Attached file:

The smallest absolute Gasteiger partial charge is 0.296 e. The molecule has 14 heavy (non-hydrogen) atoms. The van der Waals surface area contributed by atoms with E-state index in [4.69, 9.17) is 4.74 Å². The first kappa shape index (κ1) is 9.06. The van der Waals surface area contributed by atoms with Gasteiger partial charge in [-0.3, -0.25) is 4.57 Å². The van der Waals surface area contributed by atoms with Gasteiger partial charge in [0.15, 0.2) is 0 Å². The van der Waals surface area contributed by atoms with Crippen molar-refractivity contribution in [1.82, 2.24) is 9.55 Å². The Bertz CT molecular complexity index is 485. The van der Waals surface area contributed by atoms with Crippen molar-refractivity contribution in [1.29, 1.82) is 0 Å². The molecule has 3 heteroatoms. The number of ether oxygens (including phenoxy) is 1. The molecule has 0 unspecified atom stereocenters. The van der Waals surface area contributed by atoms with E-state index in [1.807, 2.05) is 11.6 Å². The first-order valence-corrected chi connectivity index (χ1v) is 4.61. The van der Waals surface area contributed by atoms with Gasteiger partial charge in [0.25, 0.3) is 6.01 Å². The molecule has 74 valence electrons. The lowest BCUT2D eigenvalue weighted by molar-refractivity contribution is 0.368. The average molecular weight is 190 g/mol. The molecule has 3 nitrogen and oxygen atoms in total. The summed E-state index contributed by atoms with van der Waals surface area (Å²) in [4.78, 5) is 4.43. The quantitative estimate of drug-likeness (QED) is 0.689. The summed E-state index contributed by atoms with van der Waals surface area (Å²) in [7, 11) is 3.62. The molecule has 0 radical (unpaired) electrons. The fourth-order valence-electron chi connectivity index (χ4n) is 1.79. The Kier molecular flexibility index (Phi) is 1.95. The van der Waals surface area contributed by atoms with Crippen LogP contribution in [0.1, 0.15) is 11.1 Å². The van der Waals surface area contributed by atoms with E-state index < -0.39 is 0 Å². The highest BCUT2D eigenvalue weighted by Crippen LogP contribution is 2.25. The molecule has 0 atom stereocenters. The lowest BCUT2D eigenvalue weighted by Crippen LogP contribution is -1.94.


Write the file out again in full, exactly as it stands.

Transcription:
The smallest absolute Gasteiger partial charge is 0.296 e. The molecule has 14 heavy (non-hydrogen) atoms. The van der Waals surface area contributed by atoms with E-state index in [4.69, 9.17) is 4.74 Å². The first kappa shape index (κ1) is 9.06. The van der Waals surface area contributed by atoms with Gasteiger partial charge in [-0.3, -0.25) is 4.57 Å². The van der Waals surface area contributed by atoms with Gasteiger partial charge in [0.15, 0.2) is 0 Å². The van der Waals surface area contributed by atoms with Crippen molar-refractivity contribution in [1.82, 2.24) is 9.55 Å². The Bertz CT molecular complexity index is 485. The van der Waals surface area contributed by atoms with Crippen molar-refractivity contribution in [1.29, 1.82) is 0 Å². The molecule has 3 heteroatoms. The number of ether oxygens (including phenoxy) is 1. The molecule has 0 unspecified atom stereocenters. The van der Waals surface area contributed by atoms with E-state index in [1.807, 2.05) is 11.6 Å². The first-order valence-corrected chi connectivity index (χ1v) is 4.61. The van der Waals surface area contributed by atoms with Gasteiger partial charge in [0.25, 0.3) is 6.01 Å². The molecule has 74 valence electrons. The lowest BCUT2D eigenvalue weighted by molar-refractivity contribution is 0.368. The average molecular weight is 190 g/mol. The molecule has 3 nitrogen and oxygen atoms in total. The summed E-state index contributed by atoms with van der Waals surface area (Å²) in [4.78, 5) is 4.43. The quantitative estimate of drug-likeness (QED) is 0.689. The summed E-state index contributed by atoms with van der Waals surface area (Å²) in [7, 11) is 3.62. The molecule has 0 radical (unpaired) electrons. The fourth-order valence-electron chi connectivity index (χ4n) is 1.79. The Kier molecular flexibility index (Phi) is 1.95. The van der Waals surface area contributed by atoms with Crippen LogP contribution in [0.1, 0.15) is 11.1 Å². The van der Waals surface area contributed by atoms with E-state index < -0.39 is 0 Å². The highest BCUT2D eigenvalue weighted by Crippen LogP contribution is 2.25. The molecule has 0 atom stereocenters. The lowest BCUT2D eigenvalue weighted by Crippen LogP contribution is -1.94.